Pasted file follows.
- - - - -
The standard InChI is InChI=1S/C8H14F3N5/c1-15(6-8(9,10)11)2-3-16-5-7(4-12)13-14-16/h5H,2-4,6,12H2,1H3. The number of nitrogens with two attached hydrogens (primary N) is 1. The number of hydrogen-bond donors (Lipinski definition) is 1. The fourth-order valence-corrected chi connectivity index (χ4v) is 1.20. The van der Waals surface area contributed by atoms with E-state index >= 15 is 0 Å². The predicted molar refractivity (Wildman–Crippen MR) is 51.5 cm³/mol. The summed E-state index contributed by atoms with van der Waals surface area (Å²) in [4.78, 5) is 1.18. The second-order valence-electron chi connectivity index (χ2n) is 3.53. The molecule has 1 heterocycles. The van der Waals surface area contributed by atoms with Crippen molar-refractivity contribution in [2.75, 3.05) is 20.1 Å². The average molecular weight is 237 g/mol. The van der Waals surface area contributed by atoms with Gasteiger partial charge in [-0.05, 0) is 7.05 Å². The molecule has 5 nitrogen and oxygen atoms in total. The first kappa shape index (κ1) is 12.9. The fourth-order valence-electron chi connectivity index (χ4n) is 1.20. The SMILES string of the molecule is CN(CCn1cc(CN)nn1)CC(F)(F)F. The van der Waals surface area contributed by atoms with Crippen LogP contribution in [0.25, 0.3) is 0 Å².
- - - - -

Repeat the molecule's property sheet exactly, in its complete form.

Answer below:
The standard InChI is InChI=1S/C8H14F3N5/c1-15(6-8(9,10)11)2-3-16-5-7(4-12)13-14-16/h5H,2-4,6,12H2,1H3. The number of nitrogens with two attached hydrogens (primary N) is 1. The number of hydrogen-bond donors (Lipinski definition) is 1. The fourth-order valence-corrected chi connectivity index (χ4v) is 1.20. The van der Waals surface area contributed by atoms with E-state index >= 15 is 0 Å². The predicted molar refractivity (Wildman–Crippen MR) is 51.5 cm³/mol. The summed E-state index contributed by atoms with van der Waals surface area (Å²) in [4.78, 5) is 1.18. The second-order valence-electron chi connectivity index (χ2n) is 3.53. The molecule has 1 heterocycles. The van der Waals surface area contributed by atoms with Crippen molar-refractivity contribution in [2.75, 3.05) is 20.1 Å². The average molecular weight is 237 g/mol. The van der Waals surface area contributed by atoms with Gasteiger partial charge in [-0.05, 0) is 7.05 Å². The molecule has 5 nitrogen and oxygen atoms in total. The first kappa shape index (κ1) is 12.9. The fourth-order valence-electron chi connectivity index (χ4n) is 1.20. The SMILES string of the molecule is CN(CCn1cc(CN)nn1)CC(F)(F)F. The van der Waals surface area contributed by atoms with Crippen LogP contribution in [0.25, 0.3) is 0 Å².